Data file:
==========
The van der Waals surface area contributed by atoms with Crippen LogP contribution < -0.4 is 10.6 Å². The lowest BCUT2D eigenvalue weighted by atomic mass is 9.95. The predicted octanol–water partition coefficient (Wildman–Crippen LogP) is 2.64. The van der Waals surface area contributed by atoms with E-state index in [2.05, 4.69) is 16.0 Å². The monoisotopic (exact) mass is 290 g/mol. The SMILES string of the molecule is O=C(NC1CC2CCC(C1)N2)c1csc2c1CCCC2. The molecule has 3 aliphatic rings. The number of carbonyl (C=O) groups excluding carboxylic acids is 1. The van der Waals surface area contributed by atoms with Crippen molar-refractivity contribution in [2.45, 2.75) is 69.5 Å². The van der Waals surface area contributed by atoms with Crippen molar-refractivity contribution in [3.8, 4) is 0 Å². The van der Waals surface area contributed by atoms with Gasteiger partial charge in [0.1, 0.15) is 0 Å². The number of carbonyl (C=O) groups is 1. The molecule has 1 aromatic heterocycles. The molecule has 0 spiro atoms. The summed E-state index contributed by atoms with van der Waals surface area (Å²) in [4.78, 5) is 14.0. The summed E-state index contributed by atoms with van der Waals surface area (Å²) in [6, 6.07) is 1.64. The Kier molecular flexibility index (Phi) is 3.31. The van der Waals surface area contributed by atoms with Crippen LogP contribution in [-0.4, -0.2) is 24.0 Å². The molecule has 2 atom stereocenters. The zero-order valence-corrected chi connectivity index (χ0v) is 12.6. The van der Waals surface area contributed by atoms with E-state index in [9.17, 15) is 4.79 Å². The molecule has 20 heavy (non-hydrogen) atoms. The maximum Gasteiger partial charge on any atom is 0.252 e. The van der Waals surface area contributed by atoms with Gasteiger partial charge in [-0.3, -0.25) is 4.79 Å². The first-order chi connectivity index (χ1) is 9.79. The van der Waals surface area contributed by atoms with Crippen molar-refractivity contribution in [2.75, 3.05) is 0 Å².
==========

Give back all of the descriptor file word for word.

The van der Waals surface area contributed by atoms with Crippen LogP contribution < -0.4 is 10.6 Å². The lowest BCUT2D eigenvalue weighted by atomic mass is 9.95. The predicted octanol–water partition coefficient (Wildman–Crippen LogP) is 2.64. The van der Waals surface area contributed by atoms with E-state index in [2.05, 4.69) is 16.0 Å². The monoisotopic (exact) mass is 290 g/mol. The SMILES string of the molecule is O=C(NC1CC2CCC(C1)N2)c1csc2c1CCCC2. The molecule has 3 aliphatic rings. The number of carbonyl (C=O) groups excluding carboxylic acids is 1. The van der Waals surface area contributed by atoms with Crippen molar-refractivity contribution in [2.45, 2.75) is 69.5 Å². The van der Waals surface area contributed by atoms with Crippen molar-refractivity contribution in [3.8, 4) is 0 Å². The van der Waals surface area contributed by atoms with Gasteiger partial charge in [0.1, 0.15) is 0 Å². The number of carbonyl (C=O) groups is 1. The molecule has 1 aromatic heterocycles. The molecule has 0 spiro atoms. The summed E-state index contributed by atoms with van der Waals surface area (Å²) in [4.78, 5) is 14.0. The summed E-state index contributed by atoms with van der Waals surface area (Å²) in [6, 6.07) is 1.64. The Kier molecular flexibility index (Phi) is 3.31. The van der Waals surface area contributed by atoms with Crippen LogP contribution in [-0.4, -0.2) is 24.0 Å². The molecule has 2 atom stereocenters. The zero-order valence-corrected chi connectivity index (χ0v) is 12.6. The van der Waals surface area contributed by atoms with E-state index in [9.17, 15) is 4.79 Å². The molecule has 20 heavy (non-hydrogen) atoms. The maximum Gasteiger partial charge on any atom is 0.252 e. The van der Waals surface area contributed by atoms with Gasteiger partial charge in [-0.3, -0.25) is 4.79 Å². The first-order chi connectivity index (χ1) is 9.79. The van der Waals surface area contributed by atoms with Crippen molar-refractivity contribution in [2.75, 3.05) is 0 Å².